New York City surpassed Silicon Valley to become the top city for small business, according to Biz2Credit's annual study of the Top Small Business Cities in America. New York's growth has been fueled by the booming real estate market and the construction industry, banking and finance (including fintech), and the city's thriving technology sector.
New York City overtook last year's small-business city leader, San Jose, the hub of Silicon Valley, which dropped to the No. 4 spot on the list. Technology companies in Silicon Valley are still thriving, but it's the supplementary companies that are faced with challenges of growing. The skyrocketing cost of living in Silicon Valley impedes the profits of many firms. Commercial rents, housing and labor costs weigh down non-tech businesses dramatically. Furthermore, taxes are higher in California, in general. Lacking that economic balance in the area has prevented San Jose from reigning as the leader in top small-business cities this year.
Historically a melting pot, New York is a diverse metropolitan area, which translates well for entrepreneurs of all ethnic backgrounds. Of the approximately 8.5 million people living in the city, more than one-third are foreign-born, the highest rate in more than a century, according to data from the New York City Department of City Planning. Immigrants bring an entrepreneurial spirit and diligent work ethic to America's shores.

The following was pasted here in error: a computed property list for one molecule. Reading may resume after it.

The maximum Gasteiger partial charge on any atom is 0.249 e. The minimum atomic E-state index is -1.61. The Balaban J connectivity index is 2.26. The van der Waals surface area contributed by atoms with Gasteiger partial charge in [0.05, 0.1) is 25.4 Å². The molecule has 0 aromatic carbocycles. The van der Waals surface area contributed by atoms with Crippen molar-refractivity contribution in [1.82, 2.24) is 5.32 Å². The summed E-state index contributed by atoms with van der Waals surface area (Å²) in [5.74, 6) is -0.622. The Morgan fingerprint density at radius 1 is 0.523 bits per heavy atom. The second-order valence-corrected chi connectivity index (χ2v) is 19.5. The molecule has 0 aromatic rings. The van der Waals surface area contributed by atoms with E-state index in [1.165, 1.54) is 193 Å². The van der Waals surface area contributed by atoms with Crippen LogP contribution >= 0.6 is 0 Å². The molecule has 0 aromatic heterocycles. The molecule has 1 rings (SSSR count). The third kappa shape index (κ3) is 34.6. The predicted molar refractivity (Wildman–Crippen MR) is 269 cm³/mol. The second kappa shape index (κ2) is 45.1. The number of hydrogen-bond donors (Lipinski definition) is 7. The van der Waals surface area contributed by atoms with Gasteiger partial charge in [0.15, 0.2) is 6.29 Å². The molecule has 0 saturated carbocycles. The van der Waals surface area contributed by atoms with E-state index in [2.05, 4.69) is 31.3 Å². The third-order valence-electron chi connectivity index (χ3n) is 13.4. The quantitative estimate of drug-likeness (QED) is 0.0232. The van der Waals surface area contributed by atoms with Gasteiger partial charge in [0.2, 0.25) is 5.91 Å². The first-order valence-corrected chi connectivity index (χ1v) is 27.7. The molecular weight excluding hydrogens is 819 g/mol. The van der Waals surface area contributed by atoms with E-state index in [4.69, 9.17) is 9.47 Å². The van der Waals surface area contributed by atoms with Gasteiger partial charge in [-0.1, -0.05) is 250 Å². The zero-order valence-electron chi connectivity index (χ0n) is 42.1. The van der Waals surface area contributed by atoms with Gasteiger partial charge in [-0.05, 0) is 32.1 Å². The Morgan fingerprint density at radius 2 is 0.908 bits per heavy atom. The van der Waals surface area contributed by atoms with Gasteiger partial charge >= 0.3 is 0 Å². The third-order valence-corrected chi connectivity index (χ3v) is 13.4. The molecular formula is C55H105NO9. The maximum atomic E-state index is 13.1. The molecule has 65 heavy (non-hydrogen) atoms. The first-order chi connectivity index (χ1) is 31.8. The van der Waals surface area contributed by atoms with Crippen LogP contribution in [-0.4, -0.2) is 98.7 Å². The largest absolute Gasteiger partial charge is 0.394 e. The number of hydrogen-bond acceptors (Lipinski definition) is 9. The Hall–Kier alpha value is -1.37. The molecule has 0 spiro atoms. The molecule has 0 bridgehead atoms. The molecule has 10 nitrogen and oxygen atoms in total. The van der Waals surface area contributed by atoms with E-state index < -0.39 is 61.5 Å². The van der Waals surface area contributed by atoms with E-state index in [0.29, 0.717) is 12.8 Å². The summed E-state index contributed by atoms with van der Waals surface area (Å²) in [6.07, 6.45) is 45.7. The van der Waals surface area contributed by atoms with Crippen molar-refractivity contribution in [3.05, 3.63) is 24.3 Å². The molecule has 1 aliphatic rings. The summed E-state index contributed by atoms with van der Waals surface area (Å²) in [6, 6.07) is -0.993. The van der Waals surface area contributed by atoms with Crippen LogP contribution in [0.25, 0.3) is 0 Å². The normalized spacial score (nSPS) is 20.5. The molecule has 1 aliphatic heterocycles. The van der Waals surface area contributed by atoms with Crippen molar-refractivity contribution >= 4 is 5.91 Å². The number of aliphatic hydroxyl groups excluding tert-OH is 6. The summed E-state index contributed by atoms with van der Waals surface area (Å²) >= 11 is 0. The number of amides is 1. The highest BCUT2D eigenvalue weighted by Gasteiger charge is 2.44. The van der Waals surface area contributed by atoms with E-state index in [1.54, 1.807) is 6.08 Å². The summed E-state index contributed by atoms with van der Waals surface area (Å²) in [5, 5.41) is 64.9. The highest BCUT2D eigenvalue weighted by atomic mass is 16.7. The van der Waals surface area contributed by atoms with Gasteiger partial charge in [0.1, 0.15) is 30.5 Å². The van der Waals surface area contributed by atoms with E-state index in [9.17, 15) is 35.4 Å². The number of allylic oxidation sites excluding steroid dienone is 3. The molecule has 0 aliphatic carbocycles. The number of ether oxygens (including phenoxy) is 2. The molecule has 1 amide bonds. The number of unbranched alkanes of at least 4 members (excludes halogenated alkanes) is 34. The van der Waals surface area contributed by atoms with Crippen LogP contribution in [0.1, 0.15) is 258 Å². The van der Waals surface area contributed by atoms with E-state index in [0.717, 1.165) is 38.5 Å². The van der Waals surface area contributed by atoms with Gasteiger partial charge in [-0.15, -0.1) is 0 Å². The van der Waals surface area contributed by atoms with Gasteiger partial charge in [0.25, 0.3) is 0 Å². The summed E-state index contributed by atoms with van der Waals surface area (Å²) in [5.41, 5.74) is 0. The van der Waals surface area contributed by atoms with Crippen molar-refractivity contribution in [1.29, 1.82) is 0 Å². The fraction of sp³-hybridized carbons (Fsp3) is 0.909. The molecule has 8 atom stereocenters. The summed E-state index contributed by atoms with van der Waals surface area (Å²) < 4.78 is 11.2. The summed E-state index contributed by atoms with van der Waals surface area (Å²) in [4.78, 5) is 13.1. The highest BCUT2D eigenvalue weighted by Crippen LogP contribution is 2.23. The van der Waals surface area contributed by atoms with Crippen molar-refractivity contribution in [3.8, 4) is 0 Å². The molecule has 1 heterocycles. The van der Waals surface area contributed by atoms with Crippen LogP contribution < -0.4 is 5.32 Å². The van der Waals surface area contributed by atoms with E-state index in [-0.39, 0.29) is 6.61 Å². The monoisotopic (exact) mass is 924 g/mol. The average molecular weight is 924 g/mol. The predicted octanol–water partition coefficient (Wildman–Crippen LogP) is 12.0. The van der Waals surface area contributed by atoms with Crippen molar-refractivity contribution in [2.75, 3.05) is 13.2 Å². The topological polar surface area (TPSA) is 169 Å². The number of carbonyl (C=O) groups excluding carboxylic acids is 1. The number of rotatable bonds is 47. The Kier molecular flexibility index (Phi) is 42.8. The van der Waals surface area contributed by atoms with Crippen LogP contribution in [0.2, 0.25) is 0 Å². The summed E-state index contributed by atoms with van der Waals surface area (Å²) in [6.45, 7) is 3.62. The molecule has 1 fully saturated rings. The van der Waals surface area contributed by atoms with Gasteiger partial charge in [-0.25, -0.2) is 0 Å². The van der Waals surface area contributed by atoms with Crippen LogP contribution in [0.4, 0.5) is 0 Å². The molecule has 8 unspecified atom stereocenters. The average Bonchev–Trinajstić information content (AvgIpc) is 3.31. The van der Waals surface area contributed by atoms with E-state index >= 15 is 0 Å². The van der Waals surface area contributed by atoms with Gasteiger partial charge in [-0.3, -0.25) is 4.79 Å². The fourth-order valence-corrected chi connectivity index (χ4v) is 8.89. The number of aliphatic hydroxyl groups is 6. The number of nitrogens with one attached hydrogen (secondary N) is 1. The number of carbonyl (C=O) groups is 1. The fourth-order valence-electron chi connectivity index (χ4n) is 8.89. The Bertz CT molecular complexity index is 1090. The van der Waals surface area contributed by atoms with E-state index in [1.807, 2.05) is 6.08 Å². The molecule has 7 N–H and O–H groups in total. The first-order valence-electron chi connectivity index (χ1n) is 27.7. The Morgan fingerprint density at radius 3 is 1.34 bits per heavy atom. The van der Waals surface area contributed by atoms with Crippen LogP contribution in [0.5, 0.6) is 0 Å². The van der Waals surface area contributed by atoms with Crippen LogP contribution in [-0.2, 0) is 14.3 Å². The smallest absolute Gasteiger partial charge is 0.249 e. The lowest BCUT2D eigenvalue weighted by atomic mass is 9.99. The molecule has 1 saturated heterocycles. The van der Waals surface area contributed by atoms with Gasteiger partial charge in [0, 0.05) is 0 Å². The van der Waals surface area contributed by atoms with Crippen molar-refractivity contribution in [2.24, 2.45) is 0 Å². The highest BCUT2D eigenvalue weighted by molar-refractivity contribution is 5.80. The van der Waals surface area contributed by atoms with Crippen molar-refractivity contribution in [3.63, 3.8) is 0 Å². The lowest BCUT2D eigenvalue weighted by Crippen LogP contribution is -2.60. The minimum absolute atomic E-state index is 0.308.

"The density and diversity of New York City is unparalleled to anywhere in the country," said Steven Cohen, president of Excelsior Growth Fund, a nonprofit Community Development Financial Institution that provides loans and advisory services to New York small businesses. "There are large numbers of women, immigrant and minority entrepreneurs, and they are growing at record numbers."
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"There's a great entrepreneurial spirit and community in New York City that really reflects the global nature of the city," added Cohen, whose organization also connects small firms to a wide range of business resources. "You have businesses in all industries and so many businesses and resource providers in one place. This means it's easier to network and connect with mentors, business support organizations and other business owners."
Following New York are Miami-Fort Lauderdale (No. 2), Austin (No. 3), San Jose (No. 4) and Los Angeles (No. 5). For this analysis, Biz2Credit analyzed nearly 30,000 small businesses with fewer than 250 employees. Firms identified in the study must have been in operation for at least a year and had less than $10 million in annual revenues. The Top 25 Cities for Small Business in 2017 are: